Monday, 21 January 2013

Siskin winter flocks

ResearchBlogging.orgI have come across a flock of Siskins in my street a couple of times this week. Today, about 20 birds were quietly feeding on seeds of a large Italian Alder (Alnus cordata), a widely planted tree along avenues. They were easily disturbed by car door slamming or a passing dog and tweeted while they flew to a higher tree. Given that my photos are quite distant, I decided to draw a male feeding on alder catkins (above).
Siskins - like Waxwings - are nomadic birds that follow unpredictable resources: tree seeds, with conifers, alder and birch being favourites. In the winter, substantial numbers of Scandinavian Siskins join the British breeding population and disperse more widely. In Scotland, Siskins appear in gardens in higher abundance in years with poor spruce cone crops, indicating more nomadic behaviour in these years and search for alternative food sources. Conversely, they barely come into gardens when their conifer seeds are found in abundance. Sitka Spruce, one of the most widely planted comercial conifer in the UK, has good crops every 3-5 years and this seems to be synchronised across large areas. The large plantations of this tree appear to have benefited Crossbills, Coal Tits and Siskins, which feed on the small seed of the tree. According to the BTO, nesting Siskin populations have increased by 77% since 2004 as the trees in plantations reached maturity and started producing seeds. But Siskins have also altered their behaviour outside their nesting grounds, increasingly using garden feeders - especially peanuts and niger seed - on poor crop years. I wonder if Italian Alder planting in streets might also make easier that we come across this lively little bird.

More information

AILSA J. MCKENZIE, STEVE J. PETTY, MIKE P. TOMS, and ROBERT W. FURNESS (2007). Importance of Sitka Spruce Picea sitchensis seed and garden bird-feeders for Siskins Carduelis spinus and Coal Tits Periparus ater Bird Study, 54, 236-247 : 10.1080/00063650709461480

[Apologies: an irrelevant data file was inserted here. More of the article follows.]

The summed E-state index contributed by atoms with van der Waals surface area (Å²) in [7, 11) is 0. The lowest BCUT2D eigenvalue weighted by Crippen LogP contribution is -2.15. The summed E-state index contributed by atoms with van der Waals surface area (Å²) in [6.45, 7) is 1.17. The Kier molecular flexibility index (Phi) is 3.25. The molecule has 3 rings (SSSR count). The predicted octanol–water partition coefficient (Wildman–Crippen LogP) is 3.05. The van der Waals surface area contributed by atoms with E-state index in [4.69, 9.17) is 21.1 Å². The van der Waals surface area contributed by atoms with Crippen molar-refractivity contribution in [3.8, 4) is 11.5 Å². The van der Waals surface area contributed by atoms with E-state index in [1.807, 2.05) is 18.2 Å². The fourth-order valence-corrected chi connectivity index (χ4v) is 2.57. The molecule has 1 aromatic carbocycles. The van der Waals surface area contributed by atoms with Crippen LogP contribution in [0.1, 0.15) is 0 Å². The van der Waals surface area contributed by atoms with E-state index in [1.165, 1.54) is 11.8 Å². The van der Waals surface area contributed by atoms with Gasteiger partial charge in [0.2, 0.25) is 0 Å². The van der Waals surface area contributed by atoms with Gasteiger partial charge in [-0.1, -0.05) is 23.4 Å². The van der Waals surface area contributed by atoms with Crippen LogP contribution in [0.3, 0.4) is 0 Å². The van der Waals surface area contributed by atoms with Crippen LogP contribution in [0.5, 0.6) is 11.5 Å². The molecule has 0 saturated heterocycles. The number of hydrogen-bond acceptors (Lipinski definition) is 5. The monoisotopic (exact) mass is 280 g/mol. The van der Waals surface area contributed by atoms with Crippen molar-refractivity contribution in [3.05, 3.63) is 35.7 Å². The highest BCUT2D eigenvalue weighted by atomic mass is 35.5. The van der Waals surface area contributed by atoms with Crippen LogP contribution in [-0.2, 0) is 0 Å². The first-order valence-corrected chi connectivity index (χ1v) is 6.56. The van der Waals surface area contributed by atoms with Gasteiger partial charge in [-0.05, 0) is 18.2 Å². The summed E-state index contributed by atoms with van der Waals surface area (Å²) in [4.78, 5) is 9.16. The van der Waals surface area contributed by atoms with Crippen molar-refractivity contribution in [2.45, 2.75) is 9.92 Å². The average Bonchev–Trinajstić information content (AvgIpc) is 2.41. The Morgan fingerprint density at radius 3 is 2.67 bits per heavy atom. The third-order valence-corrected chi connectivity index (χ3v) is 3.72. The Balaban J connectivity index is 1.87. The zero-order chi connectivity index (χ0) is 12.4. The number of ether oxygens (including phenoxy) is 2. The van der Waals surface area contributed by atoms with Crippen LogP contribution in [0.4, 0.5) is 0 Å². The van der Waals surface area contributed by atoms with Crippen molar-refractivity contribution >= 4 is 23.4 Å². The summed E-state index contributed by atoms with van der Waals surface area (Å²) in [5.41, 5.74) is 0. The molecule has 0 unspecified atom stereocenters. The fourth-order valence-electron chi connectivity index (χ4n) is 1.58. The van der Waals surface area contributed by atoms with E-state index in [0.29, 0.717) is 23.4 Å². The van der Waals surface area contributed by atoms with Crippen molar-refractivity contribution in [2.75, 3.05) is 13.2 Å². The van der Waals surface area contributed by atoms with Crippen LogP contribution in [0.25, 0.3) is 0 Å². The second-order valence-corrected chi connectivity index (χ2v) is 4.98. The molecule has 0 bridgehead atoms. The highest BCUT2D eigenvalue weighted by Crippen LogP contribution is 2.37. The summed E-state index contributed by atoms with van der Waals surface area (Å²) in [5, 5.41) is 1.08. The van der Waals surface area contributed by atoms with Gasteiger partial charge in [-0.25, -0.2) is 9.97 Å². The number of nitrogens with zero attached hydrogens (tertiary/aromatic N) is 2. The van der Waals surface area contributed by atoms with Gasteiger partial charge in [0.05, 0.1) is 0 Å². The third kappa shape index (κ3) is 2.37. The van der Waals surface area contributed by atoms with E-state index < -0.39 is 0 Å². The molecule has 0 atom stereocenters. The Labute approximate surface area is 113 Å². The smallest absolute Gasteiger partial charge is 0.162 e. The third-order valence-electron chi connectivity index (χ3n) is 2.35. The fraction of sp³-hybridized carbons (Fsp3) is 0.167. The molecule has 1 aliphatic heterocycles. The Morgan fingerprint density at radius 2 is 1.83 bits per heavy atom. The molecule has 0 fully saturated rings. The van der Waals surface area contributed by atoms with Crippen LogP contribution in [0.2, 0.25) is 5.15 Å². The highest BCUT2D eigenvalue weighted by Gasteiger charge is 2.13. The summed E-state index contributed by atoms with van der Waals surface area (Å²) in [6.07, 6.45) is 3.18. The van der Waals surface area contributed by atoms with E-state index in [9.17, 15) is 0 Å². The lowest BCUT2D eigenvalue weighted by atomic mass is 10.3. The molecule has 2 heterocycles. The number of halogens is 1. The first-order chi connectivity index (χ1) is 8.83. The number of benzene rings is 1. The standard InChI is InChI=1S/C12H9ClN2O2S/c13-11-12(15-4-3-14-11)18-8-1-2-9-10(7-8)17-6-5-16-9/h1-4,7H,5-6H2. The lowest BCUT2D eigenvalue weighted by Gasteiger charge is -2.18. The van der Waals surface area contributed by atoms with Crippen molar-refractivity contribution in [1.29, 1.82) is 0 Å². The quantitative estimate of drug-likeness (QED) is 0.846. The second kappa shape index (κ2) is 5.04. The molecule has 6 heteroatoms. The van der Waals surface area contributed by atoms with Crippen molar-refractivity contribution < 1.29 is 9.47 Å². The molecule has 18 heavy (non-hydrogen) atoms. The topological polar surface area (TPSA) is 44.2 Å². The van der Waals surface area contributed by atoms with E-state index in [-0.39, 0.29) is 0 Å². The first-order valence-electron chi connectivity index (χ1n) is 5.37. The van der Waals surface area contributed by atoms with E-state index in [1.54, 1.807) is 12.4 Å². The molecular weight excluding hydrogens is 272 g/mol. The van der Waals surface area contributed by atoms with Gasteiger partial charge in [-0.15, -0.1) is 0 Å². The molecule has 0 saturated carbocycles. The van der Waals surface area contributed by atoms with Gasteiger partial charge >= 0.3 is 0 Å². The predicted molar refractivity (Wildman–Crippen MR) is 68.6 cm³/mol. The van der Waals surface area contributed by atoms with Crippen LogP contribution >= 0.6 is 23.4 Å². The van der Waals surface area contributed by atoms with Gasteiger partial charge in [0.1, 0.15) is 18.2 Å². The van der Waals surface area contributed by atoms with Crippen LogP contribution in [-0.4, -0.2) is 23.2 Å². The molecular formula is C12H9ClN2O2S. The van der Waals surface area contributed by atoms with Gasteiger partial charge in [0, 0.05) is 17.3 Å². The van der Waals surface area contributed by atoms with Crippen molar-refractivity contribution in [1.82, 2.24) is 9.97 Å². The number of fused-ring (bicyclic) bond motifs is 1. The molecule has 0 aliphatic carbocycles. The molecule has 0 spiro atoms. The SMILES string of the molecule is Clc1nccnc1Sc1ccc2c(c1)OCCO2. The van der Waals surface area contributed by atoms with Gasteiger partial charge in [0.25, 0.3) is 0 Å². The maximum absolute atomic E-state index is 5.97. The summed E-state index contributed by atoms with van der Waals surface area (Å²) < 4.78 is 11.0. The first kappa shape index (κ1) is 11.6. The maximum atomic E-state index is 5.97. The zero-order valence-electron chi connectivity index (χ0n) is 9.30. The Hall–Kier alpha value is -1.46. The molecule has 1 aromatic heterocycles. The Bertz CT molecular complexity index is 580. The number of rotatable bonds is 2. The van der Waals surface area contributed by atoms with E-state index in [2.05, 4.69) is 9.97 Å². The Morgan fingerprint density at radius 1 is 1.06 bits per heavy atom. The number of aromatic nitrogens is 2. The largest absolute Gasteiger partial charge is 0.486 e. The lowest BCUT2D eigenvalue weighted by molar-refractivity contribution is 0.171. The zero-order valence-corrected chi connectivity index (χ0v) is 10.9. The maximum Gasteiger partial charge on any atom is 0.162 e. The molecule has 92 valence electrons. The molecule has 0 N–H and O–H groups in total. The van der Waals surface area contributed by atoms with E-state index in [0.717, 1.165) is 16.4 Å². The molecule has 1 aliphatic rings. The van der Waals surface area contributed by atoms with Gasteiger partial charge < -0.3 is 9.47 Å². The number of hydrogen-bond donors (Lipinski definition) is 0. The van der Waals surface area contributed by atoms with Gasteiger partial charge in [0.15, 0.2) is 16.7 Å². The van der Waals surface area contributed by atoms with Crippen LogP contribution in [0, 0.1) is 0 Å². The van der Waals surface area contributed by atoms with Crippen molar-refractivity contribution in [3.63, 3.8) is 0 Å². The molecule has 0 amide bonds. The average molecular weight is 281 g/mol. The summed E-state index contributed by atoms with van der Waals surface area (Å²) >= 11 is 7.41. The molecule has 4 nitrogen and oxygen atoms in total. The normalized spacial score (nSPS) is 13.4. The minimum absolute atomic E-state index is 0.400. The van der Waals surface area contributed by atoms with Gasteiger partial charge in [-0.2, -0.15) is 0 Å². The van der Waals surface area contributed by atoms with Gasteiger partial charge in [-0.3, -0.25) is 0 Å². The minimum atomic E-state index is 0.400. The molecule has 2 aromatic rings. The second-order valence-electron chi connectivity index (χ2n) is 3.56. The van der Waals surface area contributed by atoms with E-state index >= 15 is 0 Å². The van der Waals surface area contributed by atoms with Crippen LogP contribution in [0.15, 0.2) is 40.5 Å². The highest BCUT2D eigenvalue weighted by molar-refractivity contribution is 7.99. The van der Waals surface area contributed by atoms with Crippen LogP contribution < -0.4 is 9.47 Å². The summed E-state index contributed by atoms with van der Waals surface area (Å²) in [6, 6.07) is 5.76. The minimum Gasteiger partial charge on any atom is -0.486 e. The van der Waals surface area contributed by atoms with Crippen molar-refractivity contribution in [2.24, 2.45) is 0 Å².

Wednesday, 16 January 2013

Snowy Common Gull

A flock of Common Gulls winters in my local park. Today they have been perfecting their dancing on ice skills as the pond is mostly frozen. They seemed to feel safe on the ice, some of them even sitting for a rest on the ice. This handsome adult one sat nicely for a portrait. I like how snow on the ground makes seagulls look a purer white.

Friday, 11 January 2013

Frisky Pigeons

All of January, Collared Doves have been playing their the three note song in a repetitive, mesmerizing soundtrack. Outside, display flights, in which the doves fly across the street of over roofs with wings held low as they descend, indicate that Collared Doves are starting to gear up for the breeding season.
Woodpigeons too. In fact, they seem to not have stopped breeding. In early November, I watched a fledgling begging for food in the park (above), and yesterday, I saw an immature with no signs of white feathers, feeding on the grass (below). The individual on the top shot appears to be a young pigeon growing its neck and head feathers.

Today, in the lime tree just outside my house a male Woodpigeon nest-called persistently while the female checked a pile of loose sticks on the first fork of the tree.

Even the Stock Doves, a normally quite discreet bird, also showed a lot of exuberant activity in the park. High flights, chases, courting and persistent song. A male tried to approach a female on a brach and she flew off (below).

The - so far - mild winter might be fooling them into an early breeding season.

Wednesday, 9 January 2013

Goldcrest acrobatics

One of the birds I find most tricky to photograph is the Goldcrest. It is not lack of opportunities. This tiny bird is often common and oblivious to human observers so it can be quite approachable. In addition, during the winter period the UK population increases with birds that migrate from the continent in search of milder climates. The problem is how energetic it is. Moving incessantly while feeding on tiny invertebrates - aphids, spiders, springtails - and their eggs in cracks on bare tree trunks and branches, or in between the needles of conifers, while constantly calling with high pitched 'see, see, see, see' notes. After a particularly frustrating photographic attempt I tried drawing the little bird (above).
 Today I searched for the first Goldcrest of the year on a front garden that has several large conifers (Norway spruce and Leilandii) and is a place where they likely breed. I heard their calls and spotted a bird high up on a bare tree, feeding upside down on the underside of a branch like unbothered by gravity. When the Goldcrest moved low on a conifer almost next to me I thought I would try a video, as I was pessimistic about my chances of success with taking a still photo. The bird obliged by performing their hovering flights at the tip of branches, and I was quite pleased with the result.